Lt. Gov. Garlin Gilchrist (D), Senate Majority Leader Winnie Brinks (D) and Speaker Joe Tate (D) said Michigan’s new Democratic majority is ready to move gun control legislation with or without Republican support.
Two weeks after a gunman killed three students on the campus of Michigan State University, the three top Democrats detailed their efforts Wednesday on a call hosted by anti-gun violence groups, including Everytown for Gun Safety.
“We’re in a unique position to do something about this right now,” Gilchrist said. “It is our moment to act and we will.”
In the midterm elections, Democrats won control of the Michigan Senate for the first time since 1984 and the House for the first time since 2008. Gov. Gretchen Whitmer (D) was also re-elected, giving the party a state government trifecta for the first time in four decades.
The legislature is considering a package of 11 related bills that would expand background checks, require safe storage, and impose a red flag law, which allows law enforcement and family members to ask a judge to remove guns from someone deemed a danger to themselves or others.
Brinks said she is hopeful that some Republicans back the bills in the Senate but stressed that Democrats are ready to act alone.
“While we certainly hope that there’s bipartisan support for these efforts — we know they’re broadly popular among our constituents, gun owners, non-gun owners, Democrats and Republicans — we are prepared to move this with or without bipartisan support,” Brinks said.
She said the Senate would move the bills through committee and to the floor as soon as possible, while being careful to ensure the new laws would withstand lawsuits.
“We want to make sure that we’re doing this right and that these laws are well written and that they stand up to the scrutiny of any challenges in the future,” Brinks said.
In a brief interview last week, Brinks said lawmakers are keen to add more provisions, such as raising the age to purchase a firearm, which is 18 for a long gun and 21 for a handgun. But she said that the three policies of expanded background checks, safe storage and a red flag law covered by these 11 bills had the requisite support from the public, legislature and governor — and are the most likely to survive a court challenge.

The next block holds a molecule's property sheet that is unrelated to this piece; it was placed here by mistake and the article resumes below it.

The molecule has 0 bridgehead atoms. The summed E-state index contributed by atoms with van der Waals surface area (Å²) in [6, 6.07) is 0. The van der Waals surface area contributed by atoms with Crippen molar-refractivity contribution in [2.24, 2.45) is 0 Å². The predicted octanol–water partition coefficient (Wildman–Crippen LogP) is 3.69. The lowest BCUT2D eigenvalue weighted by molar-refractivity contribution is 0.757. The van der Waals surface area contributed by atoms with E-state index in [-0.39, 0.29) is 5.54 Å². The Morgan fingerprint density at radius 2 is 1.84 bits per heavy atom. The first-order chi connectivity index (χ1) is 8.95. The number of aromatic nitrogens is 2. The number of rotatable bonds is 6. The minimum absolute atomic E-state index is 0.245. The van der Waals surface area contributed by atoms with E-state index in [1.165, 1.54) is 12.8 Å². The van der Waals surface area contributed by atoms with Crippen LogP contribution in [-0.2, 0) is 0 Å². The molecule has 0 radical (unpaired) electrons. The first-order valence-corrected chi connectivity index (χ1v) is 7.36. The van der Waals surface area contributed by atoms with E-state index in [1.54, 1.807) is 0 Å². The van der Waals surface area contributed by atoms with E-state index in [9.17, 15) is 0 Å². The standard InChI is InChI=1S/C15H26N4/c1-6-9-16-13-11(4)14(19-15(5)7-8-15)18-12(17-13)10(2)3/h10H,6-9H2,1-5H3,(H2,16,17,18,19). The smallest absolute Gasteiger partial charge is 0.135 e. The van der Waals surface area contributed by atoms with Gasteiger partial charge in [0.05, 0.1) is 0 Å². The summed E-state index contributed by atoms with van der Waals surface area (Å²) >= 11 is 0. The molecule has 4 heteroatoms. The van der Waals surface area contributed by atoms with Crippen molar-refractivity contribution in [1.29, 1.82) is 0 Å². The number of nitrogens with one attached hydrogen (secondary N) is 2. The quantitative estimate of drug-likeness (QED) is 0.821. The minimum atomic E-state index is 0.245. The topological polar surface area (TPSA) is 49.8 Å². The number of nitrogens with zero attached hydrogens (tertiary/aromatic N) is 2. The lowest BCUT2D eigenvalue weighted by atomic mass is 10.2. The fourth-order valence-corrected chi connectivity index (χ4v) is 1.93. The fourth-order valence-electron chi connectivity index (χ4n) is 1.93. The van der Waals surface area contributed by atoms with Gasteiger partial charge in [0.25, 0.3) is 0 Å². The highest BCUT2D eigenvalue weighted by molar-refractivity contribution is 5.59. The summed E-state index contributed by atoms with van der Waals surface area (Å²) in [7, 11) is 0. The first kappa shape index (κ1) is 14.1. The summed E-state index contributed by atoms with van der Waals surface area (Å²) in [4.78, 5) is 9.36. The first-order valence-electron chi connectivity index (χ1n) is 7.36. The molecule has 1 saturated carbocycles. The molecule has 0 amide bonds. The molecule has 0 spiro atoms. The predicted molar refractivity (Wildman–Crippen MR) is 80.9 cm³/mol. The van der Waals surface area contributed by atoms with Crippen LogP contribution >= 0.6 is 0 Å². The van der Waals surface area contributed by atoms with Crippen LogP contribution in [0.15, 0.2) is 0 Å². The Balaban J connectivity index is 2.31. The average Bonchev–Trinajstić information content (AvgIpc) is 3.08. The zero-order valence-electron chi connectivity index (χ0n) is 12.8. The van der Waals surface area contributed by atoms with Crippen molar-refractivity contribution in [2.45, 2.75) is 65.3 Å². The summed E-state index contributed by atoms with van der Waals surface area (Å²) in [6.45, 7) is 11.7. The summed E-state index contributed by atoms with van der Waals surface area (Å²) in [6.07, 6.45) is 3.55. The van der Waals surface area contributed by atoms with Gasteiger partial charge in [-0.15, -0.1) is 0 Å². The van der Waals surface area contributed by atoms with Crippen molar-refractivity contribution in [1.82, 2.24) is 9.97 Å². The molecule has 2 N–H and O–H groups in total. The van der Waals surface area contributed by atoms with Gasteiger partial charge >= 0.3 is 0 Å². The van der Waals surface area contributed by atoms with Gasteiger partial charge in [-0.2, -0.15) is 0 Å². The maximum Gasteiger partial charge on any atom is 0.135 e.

Tate lamented inaction under previous Republican rule.
“So we want to move as quickly as possible, and we’re starting that process in the House with our committee hearings, so expect to see something soon in terms of a floor vote,” Tate said.
The House Judiciary Committee was scheduled to take testimony on the legislation Wednesday afternoon.
Beyond Michigan State, lawmakers also noted the November 2021 shooting at a high school in Oxford, north of Detroit, that left four students dead.
The call with the Democratic lawmakers came as two former members of the U.S. House, Republicans Fred Upton and Dave Trot, came out in support of the gun violence package.
“As strong supporters of the Second Amendment and proud Republicans, we feel it is our duty to come out in support of this legislation,” the two former lawmakers said in a release. “Students, educators, and parents in Michigan have suffered through multiple mass shootings in the past fifteen months, and Michiganders deserve action.”
Here is what is in the 11 bills under consideration:
SB0076 Expands background checks to long guns. Under Michigan law, gun transfers by private sellers (non-firearms dealers) are not subject to background checks in Michigan.
SB0077 Updates pistol penal code.
SB0078 Updates sentencing in penal code.
SB0079 Updates penalties for storing or leaving a firearm where a minor may access it. The bill sets a maximum of five years for an incident resulting in injury and 15 years for an incident resulting in death.
SB0080 Updates sentencing guidelines.
SB0081 Exempts firearm safety devices from sales tax beginning 90 days after enactment. Exempted devices include safes, lock boxes, trigger and barrel locks, and other items designed to enhance home firearm safety. Requires gun sellers to post written signs notifying customers that firearm safety devices are exempt from general sales and use tax.
SB0082 Exempts firearm safety devices from use tax beginning 90 days after enactment. Exempted devices include safes, lock boxes, trigger and barrel locks, and other items designed to enhance home firearm safety. Requires gun sellers to post written signs notifying customers that firearm safety devices are exempt from general sales and use tax.
SB0083 Establishes an extreme risk protection order act.
SB0084 Prohibits an individual who has an extreme risk protection order from purchasing a firearm.
SB0085 Updates sentencing guidelines for making a false statement in support of an extreme risk protection order.
SB0086 Outlines service of process for extreme risk protection order actions.